The rollout of Amfleets throughout the system was restricted by the availability of locomotives with HEP or special generator cars. The first route outside the Northeast Corridor to receive Amfleets was the Washington–Martinsburg Blue Ridge, on December 1. By November 1976, 350 Amfleets had been delivered and 78% of Amtrak's short-haul trains used either Amfleets or equally-modern Turboliner trainsets. Besides the Blue Ridge, routes using Amfleets outside the Northeast Corridor included the New York–Newport News, Virginia Colonial, the Chicago, Illinois–Detroit, Michigan Twilight Limited and Wolverine, the Chicago–St. Louis, Missouri Abraham Lincoln and State House, the Chicago–Quincy, Illinois Illinois Zephyr, the Chicago–Carbondale, Illinois Illini and Shawnee, the Chicago–Dubuque, Iowa Black Hawk, the Los Angeles–Bakersfield, California San Joaquin, the Los Angeles–San Diego, California San Diegan, the Portland, Oregon–Seattle, Washington Mount Rainier and Puget Sound, and the Seattle–Vancouver, British Columbia Pacific International.
The Amfleet's modern HEP system proved invaluable during the unusually harsh winter of 1976–1977, which sidelined many of Amtrak's aging steam-heated coaches. Amtrak suspended numerous routes and pressed the short-distance Amfleet I coaches into long-distance service. The new EMD F40PH diesel locomotive, itself designed for short-haul service, handled many of these trains. Budd completed delivery of the Amfleet I order on June 9, 1977.
Amtrak ordered 150 more Amfleet cars from Budd on March 13, 1980, at a cost of $150 million. These cars, dubbed Amfleet II, were intended to replace rolling stock on Amtrak long-distance trains, and featured larger windows, more legroom, and folding legrests. Budd delivered the first four cars on October 28, 1981; the unveiling took place on November 11. The final cars arrived on June 11, 1983. The Amfleet IIs were the last intercity cars Budd built. The continuing unreliability of the original Metroliners led to refurbished Amfleet I coaches displacing them in Metroliner service in 1981. New EMD AEM-7 electric locomotives pulled the trains.
Unlike the Superliner-equipped trains in the Western United States, Amtrak's eastern long-distance single-level trains never operated with uniform consists. The trains operated with a combination of Amfleet and Heritage Fleet cars, supplemented in the 1990s by Viewliner sleeping cars. In 1990, Amfleets could be found on every long-haul route east of the Mississippi River: the Virginia–Florida Auto Train; the Chicago–New Orleans City of New Orleans; the New York–Florida Silver Meteor and Silver Star, the New York–Chicago Broadway Limited, Cardinal, and Lake Shore Limited; the Washington, D.C.–Chicago Capitol Limited; the New York–New Orleans Crescent; and the Washington, D.C.–Montreal Montrealer. Horizon Fleet coaches replaced Amfleet coaches on most Midwestern and California short-haul routes in 1989–1990. The Superliner II order in the early 1990s would lead to the removal of Amfleets from the Auto Train and Capitol Limited. The Cardinal used Superliners and terminated at Washington, D.C. between 1995–2002.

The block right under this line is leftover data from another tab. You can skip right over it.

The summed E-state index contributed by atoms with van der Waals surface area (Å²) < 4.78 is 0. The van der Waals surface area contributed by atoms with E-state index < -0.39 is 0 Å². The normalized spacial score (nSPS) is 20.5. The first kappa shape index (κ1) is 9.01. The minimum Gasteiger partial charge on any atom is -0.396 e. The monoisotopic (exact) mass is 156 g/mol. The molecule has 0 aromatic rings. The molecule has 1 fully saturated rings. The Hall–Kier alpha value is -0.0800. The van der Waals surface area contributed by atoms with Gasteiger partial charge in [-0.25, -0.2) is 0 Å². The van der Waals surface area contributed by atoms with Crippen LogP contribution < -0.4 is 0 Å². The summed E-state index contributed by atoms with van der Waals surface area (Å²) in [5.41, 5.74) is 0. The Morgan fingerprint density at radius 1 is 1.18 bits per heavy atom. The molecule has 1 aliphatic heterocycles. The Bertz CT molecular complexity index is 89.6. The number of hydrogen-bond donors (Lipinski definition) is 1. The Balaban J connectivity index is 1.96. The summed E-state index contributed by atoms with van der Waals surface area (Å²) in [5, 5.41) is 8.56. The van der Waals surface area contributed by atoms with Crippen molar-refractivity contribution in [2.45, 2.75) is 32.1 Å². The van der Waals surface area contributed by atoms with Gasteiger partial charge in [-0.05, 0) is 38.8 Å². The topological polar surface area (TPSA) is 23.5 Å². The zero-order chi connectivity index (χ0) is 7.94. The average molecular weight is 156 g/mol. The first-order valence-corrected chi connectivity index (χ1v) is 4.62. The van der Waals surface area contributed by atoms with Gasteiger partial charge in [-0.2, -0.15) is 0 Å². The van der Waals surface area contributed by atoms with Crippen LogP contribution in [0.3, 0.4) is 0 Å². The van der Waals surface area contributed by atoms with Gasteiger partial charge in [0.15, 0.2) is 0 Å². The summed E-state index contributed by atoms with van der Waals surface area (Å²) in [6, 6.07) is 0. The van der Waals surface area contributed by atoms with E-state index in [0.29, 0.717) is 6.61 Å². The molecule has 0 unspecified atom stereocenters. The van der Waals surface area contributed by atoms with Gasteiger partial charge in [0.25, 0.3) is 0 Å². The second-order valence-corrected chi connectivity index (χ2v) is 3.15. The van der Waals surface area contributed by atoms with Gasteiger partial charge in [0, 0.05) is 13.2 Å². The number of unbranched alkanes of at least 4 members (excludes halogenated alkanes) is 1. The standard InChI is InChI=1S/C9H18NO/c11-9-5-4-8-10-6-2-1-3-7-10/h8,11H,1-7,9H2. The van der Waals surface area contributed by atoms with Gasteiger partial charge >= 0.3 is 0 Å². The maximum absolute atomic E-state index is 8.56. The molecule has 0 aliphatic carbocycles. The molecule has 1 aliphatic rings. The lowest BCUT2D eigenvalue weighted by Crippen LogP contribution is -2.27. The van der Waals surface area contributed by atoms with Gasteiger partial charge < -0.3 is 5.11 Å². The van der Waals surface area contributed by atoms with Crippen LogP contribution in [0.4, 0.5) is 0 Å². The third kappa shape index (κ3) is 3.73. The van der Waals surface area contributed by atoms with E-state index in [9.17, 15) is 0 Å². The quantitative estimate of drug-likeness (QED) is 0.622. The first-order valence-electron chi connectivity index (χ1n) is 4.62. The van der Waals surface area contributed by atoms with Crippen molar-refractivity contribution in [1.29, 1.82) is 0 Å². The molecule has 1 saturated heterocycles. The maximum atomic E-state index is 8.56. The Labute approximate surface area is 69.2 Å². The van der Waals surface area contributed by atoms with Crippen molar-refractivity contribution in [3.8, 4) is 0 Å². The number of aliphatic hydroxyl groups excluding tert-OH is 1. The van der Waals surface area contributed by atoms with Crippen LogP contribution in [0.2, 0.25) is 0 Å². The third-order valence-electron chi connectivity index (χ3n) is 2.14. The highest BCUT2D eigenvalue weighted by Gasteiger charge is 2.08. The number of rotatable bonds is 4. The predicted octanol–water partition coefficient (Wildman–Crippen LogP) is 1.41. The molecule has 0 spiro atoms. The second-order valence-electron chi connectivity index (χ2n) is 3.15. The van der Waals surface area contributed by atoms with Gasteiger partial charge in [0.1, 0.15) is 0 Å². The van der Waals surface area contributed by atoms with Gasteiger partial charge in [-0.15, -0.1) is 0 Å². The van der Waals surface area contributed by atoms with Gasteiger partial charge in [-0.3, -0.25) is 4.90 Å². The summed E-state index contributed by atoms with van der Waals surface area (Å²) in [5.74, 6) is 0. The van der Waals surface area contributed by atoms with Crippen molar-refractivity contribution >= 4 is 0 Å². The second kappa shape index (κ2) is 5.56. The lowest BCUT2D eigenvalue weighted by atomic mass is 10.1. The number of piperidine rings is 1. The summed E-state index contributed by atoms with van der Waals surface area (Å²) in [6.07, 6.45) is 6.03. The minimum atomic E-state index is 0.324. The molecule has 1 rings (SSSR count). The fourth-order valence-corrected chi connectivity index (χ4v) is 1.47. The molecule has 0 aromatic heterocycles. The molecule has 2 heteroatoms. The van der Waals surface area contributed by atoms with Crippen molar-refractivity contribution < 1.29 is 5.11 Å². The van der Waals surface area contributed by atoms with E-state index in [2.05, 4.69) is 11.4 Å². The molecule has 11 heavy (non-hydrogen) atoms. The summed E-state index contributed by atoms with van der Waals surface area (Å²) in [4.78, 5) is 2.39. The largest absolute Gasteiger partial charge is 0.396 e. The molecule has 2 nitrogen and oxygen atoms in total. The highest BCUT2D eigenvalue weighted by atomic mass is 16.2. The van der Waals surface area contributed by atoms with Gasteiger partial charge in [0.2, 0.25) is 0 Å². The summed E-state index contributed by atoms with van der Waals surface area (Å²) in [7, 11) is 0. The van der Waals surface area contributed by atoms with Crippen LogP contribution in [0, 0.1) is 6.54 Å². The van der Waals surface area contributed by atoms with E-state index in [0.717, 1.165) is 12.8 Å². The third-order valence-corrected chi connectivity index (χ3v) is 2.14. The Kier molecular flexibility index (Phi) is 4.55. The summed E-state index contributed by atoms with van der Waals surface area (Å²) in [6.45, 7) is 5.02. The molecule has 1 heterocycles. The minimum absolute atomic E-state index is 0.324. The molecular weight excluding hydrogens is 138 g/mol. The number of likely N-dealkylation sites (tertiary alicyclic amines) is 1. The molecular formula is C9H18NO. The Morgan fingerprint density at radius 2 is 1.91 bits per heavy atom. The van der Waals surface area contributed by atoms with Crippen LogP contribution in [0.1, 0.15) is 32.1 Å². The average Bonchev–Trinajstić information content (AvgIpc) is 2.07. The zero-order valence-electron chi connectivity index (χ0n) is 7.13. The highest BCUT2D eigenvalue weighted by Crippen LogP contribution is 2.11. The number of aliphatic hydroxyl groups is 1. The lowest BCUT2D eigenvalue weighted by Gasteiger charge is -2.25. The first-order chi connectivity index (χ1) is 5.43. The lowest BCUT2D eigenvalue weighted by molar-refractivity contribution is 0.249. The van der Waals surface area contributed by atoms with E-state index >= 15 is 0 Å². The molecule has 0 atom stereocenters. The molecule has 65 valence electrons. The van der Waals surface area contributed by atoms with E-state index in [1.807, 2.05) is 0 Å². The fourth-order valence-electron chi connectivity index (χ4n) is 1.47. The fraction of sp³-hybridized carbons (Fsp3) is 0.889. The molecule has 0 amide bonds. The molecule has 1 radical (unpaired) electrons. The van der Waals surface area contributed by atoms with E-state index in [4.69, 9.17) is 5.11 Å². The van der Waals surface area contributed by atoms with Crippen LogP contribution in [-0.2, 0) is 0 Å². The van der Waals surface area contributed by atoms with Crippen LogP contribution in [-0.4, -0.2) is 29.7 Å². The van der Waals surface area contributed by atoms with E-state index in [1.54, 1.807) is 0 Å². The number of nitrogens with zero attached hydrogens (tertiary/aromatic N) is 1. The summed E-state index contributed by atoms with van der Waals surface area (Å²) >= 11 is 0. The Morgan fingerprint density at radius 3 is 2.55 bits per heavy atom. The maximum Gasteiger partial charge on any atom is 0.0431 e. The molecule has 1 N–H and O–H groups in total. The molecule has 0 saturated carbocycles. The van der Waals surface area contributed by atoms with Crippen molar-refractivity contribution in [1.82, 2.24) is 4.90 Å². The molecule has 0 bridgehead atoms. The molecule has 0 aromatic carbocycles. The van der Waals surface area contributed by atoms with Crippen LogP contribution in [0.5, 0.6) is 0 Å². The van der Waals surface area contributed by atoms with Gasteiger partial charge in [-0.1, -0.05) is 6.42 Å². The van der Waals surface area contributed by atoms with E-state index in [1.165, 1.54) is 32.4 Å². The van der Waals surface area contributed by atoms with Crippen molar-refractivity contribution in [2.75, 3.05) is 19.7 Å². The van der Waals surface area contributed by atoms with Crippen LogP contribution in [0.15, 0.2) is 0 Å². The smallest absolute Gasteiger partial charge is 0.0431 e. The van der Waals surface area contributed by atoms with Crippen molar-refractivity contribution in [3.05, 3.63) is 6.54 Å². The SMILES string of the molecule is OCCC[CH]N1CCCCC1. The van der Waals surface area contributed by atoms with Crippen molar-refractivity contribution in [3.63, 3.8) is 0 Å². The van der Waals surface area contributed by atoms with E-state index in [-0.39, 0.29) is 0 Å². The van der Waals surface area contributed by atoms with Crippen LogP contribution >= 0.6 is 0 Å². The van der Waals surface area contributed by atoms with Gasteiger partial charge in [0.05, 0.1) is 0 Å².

At the end of 2012, 473 Amfleet I and 145 Amfleet II cars were still in service. The Amfleet I cars had traveled an average of 4,125,000 miles (6,638,544 km), the Amfleet II cars 5,640,000 miles (9,076,700 km). The Amfleet I cars continue to be used on corridor services in the Northeastern United States such as the Downeaster, Empire Service, and Northeast Regional, although they can also be found in the Midwest and California. Amfleet IIs continue to be used on single-level long-distance trains. Amtrak announced an overhaul of the Amfleet I interiors in September 2017. The following year, Amtrak began to investigate options to replace the Amfleet I cars altogether.
As designed, the Amfleet I cars could operate at speeds up to 120 mph (193 km/h). Both the Amfleet I and Amfleet II are now rated for 125 mph (201 km/h). Electric heating and air conditioning, operated by head-end power (HEP) from the locomotive, are used to maintain passenger comfort. Budd moved the air vents from the bottom, where they had been on the Metroliner, to the top of the car. The top-mounted vents were less susceptible to clogging during snowfall.
An Amfleet car is 12 feet 8 inches (3.86 m) tall, 10 feet 6 inches (3.20 m) wide, and 85 feet 4 inches (26.01 m) long. The car body itself is built up from spot-welded stainless steel sections. The Budd Pioneer trucks have dual disc brakes on each axle; a later rebuild added tread brakes. The wheels have a diameter of 36 inches (914.40 mm). The cars meet the FRA's buff strength requirement of 800,000 pounds (362,873.9 kg).
The interior design recalled contemporary jet airliners. In common with airliners the cars featured narrow windows, which inhibited sight-seeing. The windows on the Amfleet I cars were 18 by 64 inches (45.72 by 162.56 cm); this was increased to 22 by 64 inches (55.88 by 162.56 cm) in the Amfleet II. Another factor in choosing small windows was the high incidence of rocks thrown at train windows in the 1970s. Reinforcing the impression of traveling in an airliner, the passenger seats themselves were built by the Amirail division of Aircraft Mechanics Inc. Cesar Vergara, head of car design at Amtrak in the 1990s, criticized the choice to copy the airliner aesthetic: